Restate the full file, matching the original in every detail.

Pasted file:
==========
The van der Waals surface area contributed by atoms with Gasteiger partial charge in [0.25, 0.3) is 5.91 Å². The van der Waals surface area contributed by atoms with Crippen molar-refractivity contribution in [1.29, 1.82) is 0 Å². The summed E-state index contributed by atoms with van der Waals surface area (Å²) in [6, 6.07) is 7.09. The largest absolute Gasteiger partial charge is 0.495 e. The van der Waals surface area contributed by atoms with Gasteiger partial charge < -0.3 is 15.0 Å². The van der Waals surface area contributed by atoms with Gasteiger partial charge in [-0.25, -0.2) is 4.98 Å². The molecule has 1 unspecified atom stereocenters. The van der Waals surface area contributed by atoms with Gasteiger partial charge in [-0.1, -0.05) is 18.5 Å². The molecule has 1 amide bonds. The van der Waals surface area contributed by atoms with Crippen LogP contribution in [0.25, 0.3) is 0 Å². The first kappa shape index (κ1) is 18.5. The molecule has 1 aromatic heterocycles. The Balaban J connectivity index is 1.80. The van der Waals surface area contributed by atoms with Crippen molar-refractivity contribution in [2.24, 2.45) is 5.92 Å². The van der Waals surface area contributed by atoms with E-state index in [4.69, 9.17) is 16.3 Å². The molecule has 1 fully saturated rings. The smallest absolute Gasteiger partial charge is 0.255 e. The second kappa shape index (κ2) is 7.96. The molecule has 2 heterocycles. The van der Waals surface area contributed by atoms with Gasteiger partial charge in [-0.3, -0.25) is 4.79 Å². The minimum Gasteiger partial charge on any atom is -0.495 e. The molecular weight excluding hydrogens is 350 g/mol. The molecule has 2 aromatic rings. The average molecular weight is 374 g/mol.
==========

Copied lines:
The van der Waals surface area contributed by atoms with Gasteiger partial charge in [0.25, 0.3) is 5.91 Å². The van der Waals surface area contributed by atoms with Crippen molar-refractivity contribution in [1.29, 1.82) is 0 Å². The summed E-state index contributed by atoms with van der Waals surface area (Å²) in [6, 6.07) is 7.09. The largest absolute Gasteiger partial charge is 0.495 e. The van der Waals surface area contributed by atoms with Gasteiger partial charge < -0.3 is 15.0 Å². The van der Waals surface area contributed by atoms with Gasteiger partial charge in [-0.25, -0.2) is 4.98 Å². The molecule has 1 unspecified atom stereocenters. The van der Waals surface area contributed by atoms with Gasteiger partial charge in [-0.1, -0.05) is 18.5 Å². The molecule has 1 amide bonds. The van der Waals surface area contributed by atoms with Crippen LogP contribution in [0.25, 0.3) is 0 Å². The first kappa shape index (κ1) is 18.5. The molecule has 1 aromatic heterocycles. The Balaban J connectivity index is 1.80. The van der Waals surface area contributed by atoms with Crippen molar-refractivity contribution in [2.24, 2.45) is 5.92 Å². The van der Waals surface area contributed by atoms with E-state index in [4.69, 9.17) is 16.3 Å². The molecule has 1 fully saturated rings. The smallest absolute Gasteiger partial charge is 0.255 e. The second kappa shape index (κ2) is 7.96. The molecule has 2 heterocycles. The van der Waals surface area contributed by atoms with Gasteiger partial charge in [-0.3, -0.25) is 4.79 Å². The minimum Gasteiger partial charge on any atom is -0.495 e. The molecular weight excluding hydrogens is 350 g/mol. The molecule has 2 aromatic rings. The average molecular weight is 374 g/mol.